Dying Takes It Out of You

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Dying Takes It Out of You (THE MADONNA DIARIES Book 1)

Last Free Dates: 26th Jan 18 to 29th Jan 18
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...Worth a read, especially for fans of the genre looking for something slightly more unusual....

In a world where a virus has spread turning people into mindless, blood-driven creatures, Dory is in trouble. An artist who rebelled against his family and self despises, he was trying to kill himself when he was attacked, bitten and infected. Picked up by his older brother Milton, a doctor who is looking for a cure, Dory is taken back to Milton’s apartment where he is shackled to the bed to prevent him from attacking anyone, and Milton keeps watch over him. Slipping in and out of consciousness, he is aware of Milton’s efforts to save him by blood transfusion, but dreams of someone called Thomas who saved him from his attackers. Together the brothers face Dory’s condition as it forces them to re-evaluate their family, their time growing up and the different paths they took as well as the secrets they both hold.

“Dying takes it out of you” is a short story set in the near future where a virus has been released, although it is not the ravaged wastelands of many dystopian stories. the piece takes place mainly in the one location and is more about the troubled relationship between the two brothers than an outright zombie tale. The story is well written and descriptive, and the differing views and lives of the brothers are well fleshed out, both of what they were and what they are now. The pace of the novel fits well with its short fast chapter structure, as it describes the deterioration of Dory and Milton’s efforts to save him.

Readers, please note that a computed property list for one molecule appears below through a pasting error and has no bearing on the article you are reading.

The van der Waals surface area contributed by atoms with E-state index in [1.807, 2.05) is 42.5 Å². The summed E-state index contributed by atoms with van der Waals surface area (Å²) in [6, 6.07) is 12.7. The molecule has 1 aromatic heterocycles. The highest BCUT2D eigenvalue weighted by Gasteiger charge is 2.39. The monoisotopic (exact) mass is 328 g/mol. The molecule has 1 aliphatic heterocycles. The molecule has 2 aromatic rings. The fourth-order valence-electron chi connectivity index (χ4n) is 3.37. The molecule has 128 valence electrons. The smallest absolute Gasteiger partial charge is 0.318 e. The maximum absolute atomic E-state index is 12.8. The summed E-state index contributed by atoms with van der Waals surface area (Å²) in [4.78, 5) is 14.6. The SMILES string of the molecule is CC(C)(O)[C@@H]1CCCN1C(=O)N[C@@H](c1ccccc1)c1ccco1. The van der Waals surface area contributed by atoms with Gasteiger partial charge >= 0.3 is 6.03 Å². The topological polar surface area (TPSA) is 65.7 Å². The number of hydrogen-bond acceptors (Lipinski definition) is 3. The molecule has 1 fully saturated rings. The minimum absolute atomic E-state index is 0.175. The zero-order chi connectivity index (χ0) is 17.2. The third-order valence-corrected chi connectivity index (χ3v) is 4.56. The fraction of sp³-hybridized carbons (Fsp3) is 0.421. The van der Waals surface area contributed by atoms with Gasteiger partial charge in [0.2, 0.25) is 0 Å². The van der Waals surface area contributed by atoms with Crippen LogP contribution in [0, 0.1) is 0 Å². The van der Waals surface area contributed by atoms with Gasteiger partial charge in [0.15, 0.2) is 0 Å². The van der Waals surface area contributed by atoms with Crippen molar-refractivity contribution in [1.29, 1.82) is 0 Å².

My biggest gripe is about the secrets they hold, which actually seem out of place, even though it binds both brother’s together. This is mainly because it doesn’t really fit the background of the world. It may become more apparent in later books what it is meant to be and it doesn’t stop me being curious about what happens next.

Overall, despite the petty gripe above, it is still worth a read, especially for fans of the genre looking for something slightly more unusual.

Rating: 4
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